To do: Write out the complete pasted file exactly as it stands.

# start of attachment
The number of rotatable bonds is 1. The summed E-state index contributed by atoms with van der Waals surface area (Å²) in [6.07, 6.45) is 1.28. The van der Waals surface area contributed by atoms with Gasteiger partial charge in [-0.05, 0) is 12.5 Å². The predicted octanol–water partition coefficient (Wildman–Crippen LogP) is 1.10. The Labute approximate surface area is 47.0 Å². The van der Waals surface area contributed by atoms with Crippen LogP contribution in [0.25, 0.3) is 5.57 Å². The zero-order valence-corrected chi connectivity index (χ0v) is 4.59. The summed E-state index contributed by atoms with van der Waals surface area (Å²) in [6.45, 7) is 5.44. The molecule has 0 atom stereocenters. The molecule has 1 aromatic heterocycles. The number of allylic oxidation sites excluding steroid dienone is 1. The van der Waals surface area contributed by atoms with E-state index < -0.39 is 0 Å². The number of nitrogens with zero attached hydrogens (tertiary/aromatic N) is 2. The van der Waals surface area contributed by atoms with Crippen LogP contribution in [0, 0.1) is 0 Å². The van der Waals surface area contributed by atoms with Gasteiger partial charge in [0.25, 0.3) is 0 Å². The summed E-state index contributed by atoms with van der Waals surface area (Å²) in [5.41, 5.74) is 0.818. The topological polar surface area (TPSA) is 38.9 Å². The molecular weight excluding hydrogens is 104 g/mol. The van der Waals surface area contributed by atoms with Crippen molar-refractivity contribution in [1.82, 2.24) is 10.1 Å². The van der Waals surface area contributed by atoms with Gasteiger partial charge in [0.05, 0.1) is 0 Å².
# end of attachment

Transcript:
The number of rotatable bonds is 1. The summed E-state index contributed by atoms with van der Waals surface area (Å²) in [6.07, 6.45) is 1.28. The van der Waals surface area contributed by atoms with Gasteiger partial charge in [-0.05, 0) is 12.5 Å². The predicted octanol–water partition coefficient (Wildman–Crippen LogP) is 1.10. The Labute approximate surface area is 47.0 Å². The van der Waals surface area contributed by atoms with Crippen LogP contribution in [0.25, 0.3) is 5.57 Å². The zero-order valence-corrected chi connectivity index (χ0v) is 4.59. The summed E-state index contributed by atoms with van der Waals surface area (Å²) in [6.45, 7) is 5.44. The molecule has 0 atom stereocenters. The molecule has 1 aromatic heterocycles. The number of allylic oxidation sites excluding steroid dienone is 1. The van der Waals surface area contributed by atoms with E-state index < -0.39 is 0 Å². The number of nitrogens with zero attached hydrogens (tertiary/aromatic N) is 2. The van der Waals surface area contributed by atoms with Crippen LogP contribution in [0, 0.1) is 0 Å². The van der Waals surface area contributed by atoms with Gasteiger partial charge in [0.25, 0.3) is 0 Å². The summed E-state index contributed by atoms with van der Waals surface area (Å²) in [5.41, 5.74) is 0.818. The topological polar surface area (TPSA) is 38.9 Å². The molecular weight excluding hydrogens is 104 g/mol. The van der Waals surface area contributed by atoms with Crippen molar-refractivity contribution in [1.82, 2.24) is 10.1 Å². The van der Waals surface area contributed by atoms with Gasteiger partial charge in [0.05, 0.1) is 0 Å².